This high concentration of talent at Yale was actually one of the main anxieties I had throughout first year. Everyone else seemed so talented in their chosen fields, while there was boring old me, good with academics and not much else. I, of course, still joined clubs like badminton, but there my skills and talents, which I spent years honing, were considered mediocre, if a little below that. I felt behind even with academics. I was a latecomer to Classics, a discipline with a significant language requirement that many of my peers have devoted years prior to college practising. However, now having taken classes in the department and having voiced my concerns with my DUS, I realised that many joined the field during college, and I am actually ahead in my historical knowledge, having taken Ancient History classes during high school. My DUS also told me that he taught himself ancient Greek and Latin during college, inspiring much hope and confidence in me that I might be able to do the same. Further, I began to view extracurricular activities as enjoyment rather than focusing on the more competitive aspects. Perhaps the emphasis placed on excelling in such activities during high school and throughout the college application process has made me, in a way, lose sight of why I picked up these hobbies in the first place — personal gratification and enjoyment. I still do my best to win, but, accepting that there are many people better than me, achieving results are no longer the primary aim, as I’m just happy that I can participate in these activities.
However, these crazily talented people at Yale are still the aspect of Yale that I most cherish. It’s very cliché, as every Yalie would give you this answer, but I think that does speak to the truth of this commonly held belief. Talking with my friends and debating political or academic topics is one of my favourite pastimes on campus, and you would be able to do the same with almost anyone on campus. It’s a very active, energetic group of people, unafraid to speak their minds, like the protest during last year’s Harvard Yale football game. Further, alongside all their achievements, everyone’s also genuinely kind, down-to-earth, and generous with their time. As long as you ask, the faculty and other students are more than willing to help out. A graduate student even offered his own time to help me study Latin over this summer.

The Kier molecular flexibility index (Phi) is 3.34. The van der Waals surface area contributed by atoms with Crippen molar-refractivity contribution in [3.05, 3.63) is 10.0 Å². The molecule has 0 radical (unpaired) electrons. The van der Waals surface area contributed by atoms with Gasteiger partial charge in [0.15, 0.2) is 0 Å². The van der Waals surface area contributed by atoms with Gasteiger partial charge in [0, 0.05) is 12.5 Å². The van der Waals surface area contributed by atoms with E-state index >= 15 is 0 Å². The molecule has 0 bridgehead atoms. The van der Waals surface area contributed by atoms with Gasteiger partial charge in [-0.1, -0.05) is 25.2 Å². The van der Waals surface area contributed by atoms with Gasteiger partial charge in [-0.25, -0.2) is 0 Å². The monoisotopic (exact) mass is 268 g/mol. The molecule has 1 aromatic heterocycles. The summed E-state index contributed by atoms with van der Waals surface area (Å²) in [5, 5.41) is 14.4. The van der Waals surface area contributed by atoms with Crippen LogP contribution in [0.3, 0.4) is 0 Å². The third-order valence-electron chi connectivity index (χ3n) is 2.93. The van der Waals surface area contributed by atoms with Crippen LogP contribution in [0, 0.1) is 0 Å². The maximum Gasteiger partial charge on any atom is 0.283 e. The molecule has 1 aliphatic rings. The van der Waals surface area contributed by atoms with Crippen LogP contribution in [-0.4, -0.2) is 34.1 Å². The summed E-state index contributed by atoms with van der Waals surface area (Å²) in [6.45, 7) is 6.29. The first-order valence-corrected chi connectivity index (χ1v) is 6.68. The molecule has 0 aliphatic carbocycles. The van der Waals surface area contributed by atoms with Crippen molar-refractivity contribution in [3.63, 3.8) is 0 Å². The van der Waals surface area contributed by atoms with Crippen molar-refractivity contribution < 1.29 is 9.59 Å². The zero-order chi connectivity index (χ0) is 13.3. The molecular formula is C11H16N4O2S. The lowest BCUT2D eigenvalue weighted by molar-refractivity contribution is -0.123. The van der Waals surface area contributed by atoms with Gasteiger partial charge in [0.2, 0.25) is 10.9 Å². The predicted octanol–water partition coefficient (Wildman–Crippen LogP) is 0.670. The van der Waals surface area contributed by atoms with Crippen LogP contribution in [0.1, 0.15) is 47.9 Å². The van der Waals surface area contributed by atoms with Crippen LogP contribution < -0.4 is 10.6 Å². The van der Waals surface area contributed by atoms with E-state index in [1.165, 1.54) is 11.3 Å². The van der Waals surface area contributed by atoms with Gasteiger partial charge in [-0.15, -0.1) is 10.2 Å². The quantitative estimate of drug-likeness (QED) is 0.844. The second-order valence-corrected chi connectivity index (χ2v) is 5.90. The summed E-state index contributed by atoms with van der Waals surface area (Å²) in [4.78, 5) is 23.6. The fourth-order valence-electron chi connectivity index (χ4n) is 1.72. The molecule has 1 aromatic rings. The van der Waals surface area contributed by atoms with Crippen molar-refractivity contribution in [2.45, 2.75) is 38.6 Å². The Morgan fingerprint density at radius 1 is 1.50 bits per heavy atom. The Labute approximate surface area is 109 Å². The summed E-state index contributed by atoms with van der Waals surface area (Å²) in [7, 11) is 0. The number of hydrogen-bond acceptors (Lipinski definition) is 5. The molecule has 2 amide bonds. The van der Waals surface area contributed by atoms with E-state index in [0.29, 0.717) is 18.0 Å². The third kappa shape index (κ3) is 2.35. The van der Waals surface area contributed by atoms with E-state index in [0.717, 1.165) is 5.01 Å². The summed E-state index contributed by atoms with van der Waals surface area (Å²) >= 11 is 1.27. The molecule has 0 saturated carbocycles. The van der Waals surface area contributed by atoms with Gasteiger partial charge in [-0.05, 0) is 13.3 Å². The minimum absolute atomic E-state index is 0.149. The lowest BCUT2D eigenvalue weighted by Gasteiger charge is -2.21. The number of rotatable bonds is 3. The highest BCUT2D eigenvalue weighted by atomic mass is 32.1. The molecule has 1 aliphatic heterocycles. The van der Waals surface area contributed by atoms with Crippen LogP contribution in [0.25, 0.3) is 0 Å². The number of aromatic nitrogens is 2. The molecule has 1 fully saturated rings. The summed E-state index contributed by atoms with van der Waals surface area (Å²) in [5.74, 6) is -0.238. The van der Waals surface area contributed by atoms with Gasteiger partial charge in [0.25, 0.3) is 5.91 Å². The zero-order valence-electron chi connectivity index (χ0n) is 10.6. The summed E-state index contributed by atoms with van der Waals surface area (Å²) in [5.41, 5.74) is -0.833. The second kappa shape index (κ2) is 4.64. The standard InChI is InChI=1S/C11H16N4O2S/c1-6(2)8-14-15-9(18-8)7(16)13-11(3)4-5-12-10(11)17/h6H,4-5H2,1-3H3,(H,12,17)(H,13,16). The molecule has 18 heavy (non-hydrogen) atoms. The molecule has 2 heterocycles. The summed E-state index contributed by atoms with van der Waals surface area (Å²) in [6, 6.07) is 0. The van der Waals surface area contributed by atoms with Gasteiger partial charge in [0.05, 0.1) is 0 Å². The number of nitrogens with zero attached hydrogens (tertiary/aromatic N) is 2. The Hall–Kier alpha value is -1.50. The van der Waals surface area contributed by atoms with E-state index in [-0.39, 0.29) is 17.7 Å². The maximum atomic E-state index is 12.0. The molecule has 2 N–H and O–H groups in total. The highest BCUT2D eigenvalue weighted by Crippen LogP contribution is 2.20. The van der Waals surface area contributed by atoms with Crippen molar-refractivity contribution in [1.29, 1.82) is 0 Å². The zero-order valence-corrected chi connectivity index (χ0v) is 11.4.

To the students planning to attend US universities, good luck. Cherish this journey of self-discovery and reflection, discover your passions. Being at an elite global university is daunting, and imposter syndrome, questioning why you are here and whether you actually belong, is prevalent in these institutes. Don’t lock yourself in your dorm or a library cubicle, extend beyond your comfort zones, and immerse yourself in the university life. Join new clubs, take different classes, explore novel ideas. Once you have found yourself a community of like-minded people and activities you love, these feelings of doubt and apprehension will dissipate. Engage with your professors, they are probably the most helpful resource on campus, and not just relating to academics. Go to their office hours, or even invite them out for coffee or a meal, they will be more than happy to oblige. These “Bright College Years” are likely the last opportunity you have to branch out your interests before you enter the workforce. Make the most of it.